CEU Research on Forming Object Representations From Incoming Sensory Information Published in Nature Communications

A new study in Nature Communication by CEU's Gábor Lengyel, Márton Nagy and József Fiser from the Department of Cognitive Science has been published, illuminating aspects of automatic implicit learning.  

Most extraordinary achievements in mathematics are products of the abstract branch of the discipline, called pure mathematics, a field that common people would not even try to comprehend let alone dare to venture into. The best scholars in pure mathematics have been those remarkable individuals, who could easily think in terms of complex mathematical concepts, called “mathematical objects,” such as sets, groups, graphs, manifolds or vector spaces independently of any application outside mathematics. These mathematical objects are defined and, therefore, can be understood by their relationship to and interaction with other objects. Nothing could be further from our everyday experience and interest, where objects mean concrete visible physical things, such as a hammer on a flower, with boundaries, parts, and colors. Abstraction is nowhere to be found in the process of perceiving a hammer as an object. Or is it? 

The new study in Nature Communication shows that automatic implicit learning of statistically co-occurring features of the visual environment lead observers to consider the set of those features as “objects” even if the feature set has no visible boundary contours or parts with similar visual properties as true objects do, and the observers have no explicit knowledge about the cohering features. Nevertheless, those “consciously invisible” objects evoke the same attentional processes in the brain as boundary-defined visible objects do.  

The team behind the behavioral study led by Fiser exposed humans to two types of alternating blocks in a visual statistical learning paradigm. In the first block, participants watched, without any task, a number of multi-element visual scenes composed of a set of abstract shapes with some shape pairs appearing more often together than others. In the second block, they performed an object-based attention (OBA) task while looking at scenes comprising shapes used in the observational blocks. In the final phase of the experiments, observers performed a test assessing how well they learned implicitly, without any dedicated training which shape pairs appeared together consistently in the blocks without any task.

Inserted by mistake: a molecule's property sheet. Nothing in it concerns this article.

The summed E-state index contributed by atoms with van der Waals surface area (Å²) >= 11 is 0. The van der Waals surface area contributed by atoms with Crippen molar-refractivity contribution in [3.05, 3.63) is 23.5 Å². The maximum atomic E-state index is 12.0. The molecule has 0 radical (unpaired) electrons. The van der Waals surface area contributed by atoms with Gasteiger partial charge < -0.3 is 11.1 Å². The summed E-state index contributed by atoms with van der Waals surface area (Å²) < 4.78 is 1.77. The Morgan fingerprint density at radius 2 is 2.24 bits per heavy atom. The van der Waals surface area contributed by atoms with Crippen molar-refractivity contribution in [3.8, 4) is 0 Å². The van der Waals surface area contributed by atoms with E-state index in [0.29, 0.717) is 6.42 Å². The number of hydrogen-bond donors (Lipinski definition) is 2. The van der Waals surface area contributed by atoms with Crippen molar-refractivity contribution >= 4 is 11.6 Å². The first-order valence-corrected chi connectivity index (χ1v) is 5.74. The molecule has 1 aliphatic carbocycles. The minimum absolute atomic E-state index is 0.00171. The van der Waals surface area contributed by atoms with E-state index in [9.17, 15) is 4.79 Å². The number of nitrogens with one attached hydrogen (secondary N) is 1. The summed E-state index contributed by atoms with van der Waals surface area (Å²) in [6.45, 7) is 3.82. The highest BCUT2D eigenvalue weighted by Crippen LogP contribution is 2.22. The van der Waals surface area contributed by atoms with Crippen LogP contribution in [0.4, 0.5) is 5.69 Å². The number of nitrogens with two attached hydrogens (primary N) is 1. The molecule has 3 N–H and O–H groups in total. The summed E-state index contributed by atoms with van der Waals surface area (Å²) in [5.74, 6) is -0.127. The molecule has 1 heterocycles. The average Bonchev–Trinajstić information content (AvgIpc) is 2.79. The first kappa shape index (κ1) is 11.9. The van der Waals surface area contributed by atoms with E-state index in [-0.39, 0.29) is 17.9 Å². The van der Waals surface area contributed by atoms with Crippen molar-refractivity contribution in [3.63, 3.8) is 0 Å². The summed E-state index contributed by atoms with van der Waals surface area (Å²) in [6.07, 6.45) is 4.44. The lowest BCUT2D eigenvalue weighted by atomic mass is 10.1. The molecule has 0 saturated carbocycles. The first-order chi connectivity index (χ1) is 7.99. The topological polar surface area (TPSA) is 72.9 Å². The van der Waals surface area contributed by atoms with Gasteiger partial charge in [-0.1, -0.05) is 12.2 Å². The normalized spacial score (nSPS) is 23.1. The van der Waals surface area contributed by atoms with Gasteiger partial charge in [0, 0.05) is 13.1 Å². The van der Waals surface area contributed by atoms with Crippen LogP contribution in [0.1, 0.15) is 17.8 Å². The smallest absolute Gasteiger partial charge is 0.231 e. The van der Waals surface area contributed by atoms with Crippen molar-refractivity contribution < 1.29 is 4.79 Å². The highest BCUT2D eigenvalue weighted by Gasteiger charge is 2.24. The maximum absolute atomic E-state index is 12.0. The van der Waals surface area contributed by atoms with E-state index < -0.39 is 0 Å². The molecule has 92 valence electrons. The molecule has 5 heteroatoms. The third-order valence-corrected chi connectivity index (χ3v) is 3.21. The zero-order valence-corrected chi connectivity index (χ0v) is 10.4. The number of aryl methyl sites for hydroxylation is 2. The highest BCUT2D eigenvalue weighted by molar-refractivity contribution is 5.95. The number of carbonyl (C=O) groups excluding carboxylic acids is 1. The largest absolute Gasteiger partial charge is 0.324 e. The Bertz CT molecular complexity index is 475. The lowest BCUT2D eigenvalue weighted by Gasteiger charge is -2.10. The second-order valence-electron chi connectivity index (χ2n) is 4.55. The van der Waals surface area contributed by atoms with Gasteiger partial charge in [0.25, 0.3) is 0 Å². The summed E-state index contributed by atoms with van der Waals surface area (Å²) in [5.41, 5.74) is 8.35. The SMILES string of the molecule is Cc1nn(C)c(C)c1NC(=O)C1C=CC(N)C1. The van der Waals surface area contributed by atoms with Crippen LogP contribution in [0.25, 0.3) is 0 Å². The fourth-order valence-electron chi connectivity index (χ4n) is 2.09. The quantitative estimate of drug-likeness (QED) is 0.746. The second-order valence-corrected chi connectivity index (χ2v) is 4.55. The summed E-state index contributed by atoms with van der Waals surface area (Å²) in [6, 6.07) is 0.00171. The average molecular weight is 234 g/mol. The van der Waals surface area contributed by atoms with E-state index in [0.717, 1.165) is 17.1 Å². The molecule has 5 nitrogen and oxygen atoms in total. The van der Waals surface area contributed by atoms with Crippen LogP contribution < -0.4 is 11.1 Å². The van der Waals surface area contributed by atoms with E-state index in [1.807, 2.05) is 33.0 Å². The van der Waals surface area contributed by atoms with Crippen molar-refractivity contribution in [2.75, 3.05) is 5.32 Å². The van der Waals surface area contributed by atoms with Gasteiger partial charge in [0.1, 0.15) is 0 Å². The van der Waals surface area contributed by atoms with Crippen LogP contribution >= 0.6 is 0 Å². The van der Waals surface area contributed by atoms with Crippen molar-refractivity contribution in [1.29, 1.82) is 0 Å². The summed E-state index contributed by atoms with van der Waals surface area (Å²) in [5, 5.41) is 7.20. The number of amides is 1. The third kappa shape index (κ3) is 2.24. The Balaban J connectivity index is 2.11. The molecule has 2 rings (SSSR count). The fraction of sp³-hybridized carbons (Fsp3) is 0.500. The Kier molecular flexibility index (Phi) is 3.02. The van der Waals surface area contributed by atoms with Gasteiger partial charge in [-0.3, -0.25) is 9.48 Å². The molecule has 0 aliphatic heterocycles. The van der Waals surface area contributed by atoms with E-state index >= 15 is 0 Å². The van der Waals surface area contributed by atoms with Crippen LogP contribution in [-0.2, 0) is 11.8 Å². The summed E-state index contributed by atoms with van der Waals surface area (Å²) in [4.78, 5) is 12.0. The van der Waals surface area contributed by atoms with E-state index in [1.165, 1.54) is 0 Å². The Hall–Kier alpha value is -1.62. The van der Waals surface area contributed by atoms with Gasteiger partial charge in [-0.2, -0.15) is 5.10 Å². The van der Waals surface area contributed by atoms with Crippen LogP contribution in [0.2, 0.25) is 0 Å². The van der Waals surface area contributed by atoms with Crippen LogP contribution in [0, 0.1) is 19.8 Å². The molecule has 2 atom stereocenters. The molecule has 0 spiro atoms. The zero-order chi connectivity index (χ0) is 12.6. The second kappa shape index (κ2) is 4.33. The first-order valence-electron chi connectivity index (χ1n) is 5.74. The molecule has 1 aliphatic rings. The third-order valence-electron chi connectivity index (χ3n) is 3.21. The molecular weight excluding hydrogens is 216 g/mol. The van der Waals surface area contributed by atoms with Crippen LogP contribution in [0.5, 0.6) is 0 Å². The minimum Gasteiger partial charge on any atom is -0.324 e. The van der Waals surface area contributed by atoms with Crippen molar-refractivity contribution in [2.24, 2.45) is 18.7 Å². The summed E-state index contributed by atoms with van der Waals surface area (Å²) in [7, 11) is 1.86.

Earlier studies of OBA with true objects demonstrated that observers perform the task faster and more precisely, when the attentional cue and/or the targets appear within the same object compared to when they appear in different objects. The present results showed that the very same OBA effect emerged with the “objects” defined purely by co-occurrence as with true boundary-defined objects. Moreover, there was a direct correlation between how well the observers learned implicitly such a co-occurrence-based object and how strong OBA effect was that object evoked.  

“These results suggest that the visual routines traditionally attributed to the initial levels of object recognition, such as close boundary detection or figure-ground segregation can be interpreted as specific examples of a more general principle applied by our brain that leads to object representations: identifying consistent statistical properties co-occurring in the input. This view provides a flexible framework to incorporate a number of hitherto unexplained and peculiar observations of object perception,” stated Lengyel, a PhD student and the lead author.

“Our finding has a wider implication by linking object representations to implicit statistical learning,” Fiser noted. “Objectness in our brain seems to be a graded concept instead of being all-or-none, and also a concept changing dynamically and with experience. Two visually distinct static parts clearly separated in space are strongly viewed as two objects until suddenly they start to move together, when they get reinterpreted as a moderately likely single object. This indicates that an enormous amount of implicit computation is going on in our brain all the time based on relational information and also the existence of a correspondingly complex emerging internal representation of objectness due to perpetual learning.” 

It is hard to miss the similarity between this approach to the concept of everyday objects and mathematicians’ technique of defining and using mathematical objects for interpreting complex rules and abstract phenomena. After all, each of us might just do pure mathematics all the time without knowing it.